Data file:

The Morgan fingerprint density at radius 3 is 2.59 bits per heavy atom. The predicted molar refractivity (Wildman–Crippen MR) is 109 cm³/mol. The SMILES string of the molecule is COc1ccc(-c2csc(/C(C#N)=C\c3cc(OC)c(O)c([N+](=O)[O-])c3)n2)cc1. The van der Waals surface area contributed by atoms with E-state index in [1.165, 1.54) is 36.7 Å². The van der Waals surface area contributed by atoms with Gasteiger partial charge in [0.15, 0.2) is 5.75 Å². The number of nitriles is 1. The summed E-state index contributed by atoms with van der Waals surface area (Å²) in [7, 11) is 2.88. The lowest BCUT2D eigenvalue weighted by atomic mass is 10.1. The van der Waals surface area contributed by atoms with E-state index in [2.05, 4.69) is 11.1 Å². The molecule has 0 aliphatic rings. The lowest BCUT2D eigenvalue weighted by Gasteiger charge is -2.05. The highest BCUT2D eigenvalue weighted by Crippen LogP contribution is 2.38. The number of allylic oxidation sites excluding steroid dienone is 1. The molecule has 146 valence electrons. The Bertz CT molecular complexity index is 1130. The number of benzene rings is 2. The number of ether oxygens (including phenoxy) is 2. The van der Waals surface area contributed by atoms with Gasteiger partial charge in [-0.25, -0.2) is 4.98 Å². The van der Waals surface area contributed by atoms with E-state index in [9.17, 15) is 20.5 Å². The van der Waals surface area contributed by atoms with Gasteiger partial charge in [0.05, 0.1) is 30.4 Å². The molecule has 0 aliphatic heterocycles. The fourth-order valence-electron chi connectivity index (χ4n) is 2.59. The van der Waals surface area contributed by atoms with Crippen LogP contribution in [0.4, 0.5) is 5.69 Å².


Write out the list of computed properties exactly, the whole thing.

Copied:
The Morgan fingerprint density at radius 3 is 2.59 bits per heavy atom. The predicted molar refractivity (Wildman–Crippen MR) is 109 cm³/mol. The SMILES string of the molecule is COc1ccc(-c2csc(/C(C#N)=C\c3cc(OC)c(O)c([N+](=O)[O-])c3)n2)cc1. The van der Waals surface area contributed by atoms with E-state index in [1.165, 1.54) is 36.7 Å². The van der Waals surface area contributed by atoms with Gasteiger partial charge in [0.15, 0.2) is 5.75 Å². The number of nitriles is 1. The summed E-state index contributed by atoms with van der Waals surface area (Å²) in [7, 11) is 2.88. The lowest BCUT2D eigenvalue weighted by atomic mass is 10.1. The van der Waals surface area contributed by atoms with E-state index in [2.05, 4.69) is 11.1 Å². The molecule has 0 aliphatic rings. The lowest BCUT2D eigenvalue weighted by Gasteiger charge is -2.05. The highest BCUT2D eigenvalue weighted by Crippen LogP contribution is 2.38. The number of allylic oxidation sites excluding steroid dienone is 1. The molecule has 146 valence electrons. The Bertz CT molecular complexity index is 1130. The number of benzene rings is 2. The number of ether oxygens (including phenoxy) is 2. The van der Waals surface area contributed by atoms with Gasteiger partial charge in [-0.25, -0.2) is 4.98 Å². The van der Waals surface area contributed by atoms with E-state index in [9.17, 15) is 20.5 Å². The van der Waals surface area contributed by atoms with Gasteiger partial charge in [0.05, 0.1) is 30.4 Å². The molecule has 0 aliphatic heterocycles. The fourth-order valence-electron chi connectivity index (χ4n) is 2.59. The van der Waals surface area contributed by atoms with Crippen LogP contribution in [0.4, 0.5) is 5.69 Å².